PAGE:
27 August 2010
Guest post by Stacey Pasco, Mass Media Program Manager at the American Association for the Advancement of Science
If journalism is changing and traditional media sites are disappearing, is science journalism training still relevant? I’m often asked this question as the manager of the 37-year old AAAS Mass Media Science & Engineering Fellowship. More than relevant, it’s required. If scientists are expected to communicate with the public, and the desire remains for a public that’s engaged with science; then you must train the science communicators.
AAAS has placed nearly 600 Fellows at more than 100 media sites since its inception – media sites in markets large and small, including the Chicago Tribune, Los Angeles Times, KUNC-FM (Greeley, Colo.), Newsweek, Albuquerque Journal, Scientific American, Milwaukee Journal, NPR, and Voice of America. In many ways the program remains the same. Fellows work for ten weeks learning the ins and outs of how to report science news for a general audience. Sites benefit from having a science “expert” on staff who can help frame the more difficult science stories and who isn’t afraid of the science.
We at AAAS understand that change is coming. I have managed the program for seven years. When I first started, the Internet was alive and well, but many media outlets were still thinking about how to begin to use the technology. It wasn’t uncommon to have an in-depth discussion with an editor prior to the summer to see if it would be okay if a Fellow were to write for print and for the Internet. Now such a discussion not only doesn’t need to take place; it would be ridiculous. Of course Fellows will be working in whatever medium their site needs them to work in on any given day. Fellows produce radio pieces, blog entries, podcasts, print pieces, multimedia slideshows and more.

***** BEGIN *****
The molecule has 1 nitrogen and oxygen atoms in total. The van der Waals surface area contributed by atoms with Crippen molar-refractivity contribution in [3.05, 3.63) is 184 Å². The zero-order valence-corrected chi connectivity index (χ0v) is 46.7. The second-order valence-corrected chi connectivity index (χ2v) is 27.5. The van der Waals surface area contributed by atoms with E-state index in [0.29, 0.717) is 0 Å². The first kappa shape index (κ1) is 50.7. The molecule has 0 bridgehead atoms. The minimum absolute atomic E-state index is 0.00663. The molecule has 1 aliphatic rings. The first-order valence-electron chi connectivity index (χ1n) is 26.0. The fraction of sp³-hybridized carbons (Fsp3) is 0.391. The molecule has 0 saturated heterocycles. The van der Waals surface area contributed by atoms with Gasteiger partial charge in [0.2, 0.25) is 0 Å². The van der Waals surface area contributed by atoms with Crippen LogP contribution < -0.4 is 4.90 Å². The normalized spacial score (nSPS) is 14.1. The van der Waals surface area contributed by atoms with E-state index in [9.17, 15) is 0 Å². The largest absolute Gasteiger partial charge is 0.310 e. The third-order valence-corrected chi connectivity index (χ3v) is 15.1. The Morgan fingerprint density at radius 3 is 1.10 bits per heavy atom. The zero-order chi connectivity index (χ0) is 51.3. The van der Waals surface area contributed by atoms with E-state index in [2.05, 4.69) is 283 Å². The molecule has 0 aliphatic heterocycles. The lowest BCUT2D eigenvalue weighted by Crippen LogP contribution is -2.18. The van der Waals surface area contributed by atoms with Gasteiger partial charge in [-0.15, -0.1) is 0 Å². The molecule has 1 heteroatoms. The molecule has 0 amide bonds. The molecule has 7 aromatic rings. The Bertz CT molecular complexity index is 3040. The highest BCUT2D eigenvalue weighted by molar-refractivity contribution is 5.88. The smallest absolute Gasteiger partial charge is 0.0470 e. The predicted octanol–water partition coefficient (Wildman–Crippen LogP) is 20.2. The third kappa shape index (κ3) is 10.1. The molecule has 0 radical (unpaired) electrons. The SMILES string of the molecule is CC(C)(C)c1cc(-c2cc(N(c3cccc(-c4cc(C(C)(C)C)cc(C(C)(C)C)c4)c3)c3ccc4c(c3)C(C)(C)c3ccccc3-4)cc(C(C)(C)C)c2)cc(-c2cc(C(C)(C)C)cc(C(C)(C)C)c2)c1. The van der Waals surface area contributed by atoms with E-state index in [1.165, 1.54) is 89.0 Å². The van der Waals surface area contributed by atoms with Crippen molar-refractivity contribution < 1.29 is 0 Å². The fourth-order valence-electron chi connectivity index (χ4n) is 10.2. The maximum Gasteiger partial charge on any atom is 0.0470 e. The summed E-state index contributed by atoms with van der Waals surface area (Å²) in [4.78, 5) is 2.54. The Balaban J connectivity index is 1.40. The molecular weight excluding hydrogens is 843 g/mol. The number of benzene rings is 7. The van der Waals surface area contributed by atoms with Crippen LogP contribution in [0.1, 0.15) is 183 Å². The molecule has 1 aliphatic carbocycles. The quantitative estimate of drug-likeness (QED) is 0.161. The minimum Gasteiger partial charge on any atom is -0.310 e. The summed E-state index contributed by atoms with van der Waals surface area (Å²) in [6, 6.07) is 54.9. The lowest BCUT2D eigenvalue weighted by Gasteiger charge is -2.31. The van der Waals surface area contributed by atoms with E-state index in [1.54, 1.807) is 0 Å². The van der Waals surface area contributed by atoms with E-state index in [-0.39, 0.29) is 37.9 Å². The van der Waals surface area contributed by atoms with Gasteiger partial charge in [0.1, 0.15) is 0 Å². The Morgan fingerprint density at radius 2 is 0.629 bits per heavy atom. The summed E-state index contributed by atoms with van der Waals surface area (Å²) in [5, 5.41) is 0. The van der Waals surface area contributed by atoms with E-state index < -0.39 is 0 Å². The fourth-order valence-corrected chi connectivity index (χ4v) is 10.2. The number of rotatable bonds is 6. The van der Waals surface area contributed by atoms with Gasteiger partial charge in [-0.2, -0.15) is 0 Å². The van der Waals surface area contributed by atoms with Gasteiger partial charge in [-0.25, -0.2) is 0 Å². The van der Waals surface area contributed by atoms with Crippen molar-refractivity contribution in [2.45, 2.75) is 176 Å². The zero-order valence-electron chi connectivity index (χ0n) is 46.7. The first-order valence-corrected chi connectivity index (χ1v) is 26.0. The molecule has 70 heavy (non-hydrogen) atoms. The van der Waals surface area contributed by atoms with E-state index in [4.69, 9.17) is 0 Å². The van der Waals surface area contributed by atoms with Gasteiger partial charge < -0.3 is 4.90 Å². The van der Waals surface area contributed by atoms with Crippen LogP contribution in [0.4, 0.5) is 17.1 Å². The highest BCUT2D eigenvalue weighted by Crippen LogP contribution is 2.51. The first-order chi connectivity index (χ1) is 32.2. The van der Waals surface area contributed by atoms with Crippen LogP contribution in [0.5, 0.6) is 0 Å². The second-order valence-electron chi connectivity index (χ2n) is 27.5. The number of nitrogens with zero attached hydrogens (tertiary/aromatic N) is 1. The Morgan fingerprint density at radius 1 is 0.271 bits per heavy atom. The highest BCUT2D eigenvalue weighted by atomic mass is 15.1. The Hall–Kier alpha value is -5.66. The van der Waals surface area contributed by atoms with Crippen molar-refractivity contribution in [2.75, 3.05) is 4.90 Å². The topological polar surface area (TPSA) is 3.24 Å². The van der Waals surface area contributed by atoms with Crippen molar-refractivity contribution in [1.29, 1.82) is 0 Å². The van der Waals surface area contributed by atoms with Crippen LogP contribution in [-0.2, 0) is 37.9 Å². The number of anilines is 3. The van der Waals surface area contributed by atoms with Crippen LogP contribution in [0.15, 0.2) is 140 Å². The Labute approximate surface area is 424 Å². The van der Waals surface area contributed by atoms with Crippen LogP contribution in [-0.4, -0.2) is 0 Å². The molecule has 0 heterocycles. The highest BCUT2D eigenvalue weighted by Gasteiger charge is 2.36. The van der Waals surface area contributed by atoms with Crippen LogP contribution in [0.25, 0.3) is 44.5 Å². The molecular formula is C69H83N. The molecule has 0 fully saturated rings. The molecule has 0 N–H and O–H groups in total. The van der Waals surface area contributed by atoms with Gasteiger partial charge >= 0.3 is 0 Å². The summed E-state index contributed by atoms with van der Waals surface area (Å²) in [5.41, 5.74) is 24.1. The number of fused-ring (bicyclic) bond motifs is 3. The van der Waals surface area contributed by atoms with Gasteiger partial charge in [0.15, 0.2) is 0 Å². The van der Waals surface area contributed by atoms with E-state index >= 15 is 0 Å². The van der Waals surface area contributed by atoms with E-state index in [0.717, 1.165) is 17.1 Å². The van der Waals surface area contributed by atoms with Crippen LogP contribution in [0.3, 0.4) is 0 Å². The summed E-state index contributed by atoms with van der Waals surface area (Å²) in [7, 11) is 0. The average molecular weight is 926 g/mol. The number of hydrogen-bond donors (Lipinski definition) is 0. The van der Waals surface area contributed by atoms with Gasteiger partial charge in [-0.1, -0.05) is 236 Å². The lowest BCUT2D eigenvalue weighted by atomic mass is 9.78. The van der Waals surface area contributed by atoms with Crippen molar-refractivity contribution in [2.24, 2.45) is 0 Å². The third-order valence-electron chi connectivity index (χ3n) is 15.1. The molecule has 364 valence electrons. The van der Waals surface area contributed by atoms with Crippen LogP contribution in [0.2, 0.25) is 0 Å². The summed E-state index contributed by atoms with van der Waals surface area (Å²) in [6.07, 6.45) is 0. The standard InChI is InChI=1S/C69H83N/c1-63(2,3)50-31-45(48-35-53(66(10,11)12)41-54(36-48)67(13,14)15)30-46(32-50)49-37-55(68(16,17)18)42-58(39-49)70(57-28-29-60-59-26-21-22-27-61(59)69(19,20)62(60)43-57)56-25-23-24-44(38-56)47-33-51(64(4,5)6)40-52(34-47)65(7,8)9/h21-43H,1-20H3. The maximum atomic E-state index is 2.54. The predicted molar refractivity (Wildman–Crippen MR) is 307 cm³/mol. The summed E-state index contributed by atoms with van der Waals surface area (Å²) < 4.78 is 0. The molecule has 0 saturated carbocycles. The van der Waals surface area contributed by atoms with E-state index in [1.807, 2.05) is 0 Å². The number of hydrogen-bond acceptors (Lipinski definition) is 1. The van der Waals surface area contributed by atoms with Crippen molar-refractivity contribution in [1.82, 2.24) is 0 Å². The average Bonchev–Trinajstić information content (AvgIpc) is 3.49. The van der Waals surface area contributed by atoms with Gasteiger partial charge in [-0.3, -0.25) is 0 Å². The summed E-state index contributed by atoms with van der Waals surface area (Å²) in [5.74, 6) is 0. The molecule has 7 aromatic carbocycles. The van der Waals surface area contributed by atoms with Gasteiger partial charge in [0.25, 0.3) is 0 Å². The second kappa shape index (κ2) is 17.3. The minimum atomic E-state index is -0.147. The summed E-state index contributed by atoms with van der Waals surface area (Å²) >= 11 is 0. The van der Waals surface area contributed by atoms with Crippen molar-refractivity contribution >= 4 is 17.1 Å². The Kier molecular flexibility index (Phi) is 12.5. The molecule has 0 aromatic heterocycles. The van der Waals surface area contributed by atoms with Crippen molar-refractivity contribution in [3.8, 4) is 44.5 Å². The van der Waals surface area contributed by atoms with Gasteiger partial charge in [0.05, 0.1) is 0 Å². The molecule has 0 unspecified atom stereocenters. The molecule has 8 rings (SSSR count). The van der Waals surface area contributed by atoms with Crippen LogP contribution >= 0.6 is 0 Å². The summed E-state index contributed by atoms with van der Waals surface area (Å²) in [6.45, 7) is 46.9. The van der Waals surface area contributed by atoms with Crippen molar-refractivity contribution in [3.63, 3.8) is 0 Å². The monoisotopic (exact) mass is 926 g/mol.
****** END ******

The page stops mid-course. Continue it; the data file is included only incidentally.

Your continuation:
The mentors who work with us each year report how much they enjoy having a Fellow on site, and yes, increasingly state how much they appreciate the extra set of hands. In some cases a Fellow is the only science reporter in the newsroom, even in areas that are saturated with scientific research news. Beyond the immediacy of having Fellows help shore up science journalism is the commonality they have with one another from year to year. Fellows have a desire to communicate the outcomes of their work. They want the public to be as excited about the science as they are and to be interested enough to dig deeper.
As I said, in many ways the Fellowship has not changed. The Fellows receive training from some of the brightest journalists in the country. They learn on the job how to find, craft and communicate their story. Regardless of how the media evolves or doesn’t evolve, they will need to use those skills as scientists, communicators, and as members of their community.
– Stacey Pasco is the Mass Media Program Manager at AAAS
AGU sponsors a Mass Media Fellow every year. Interested in applying? The deadline for the 2011 Fellowship is January 15, 2011.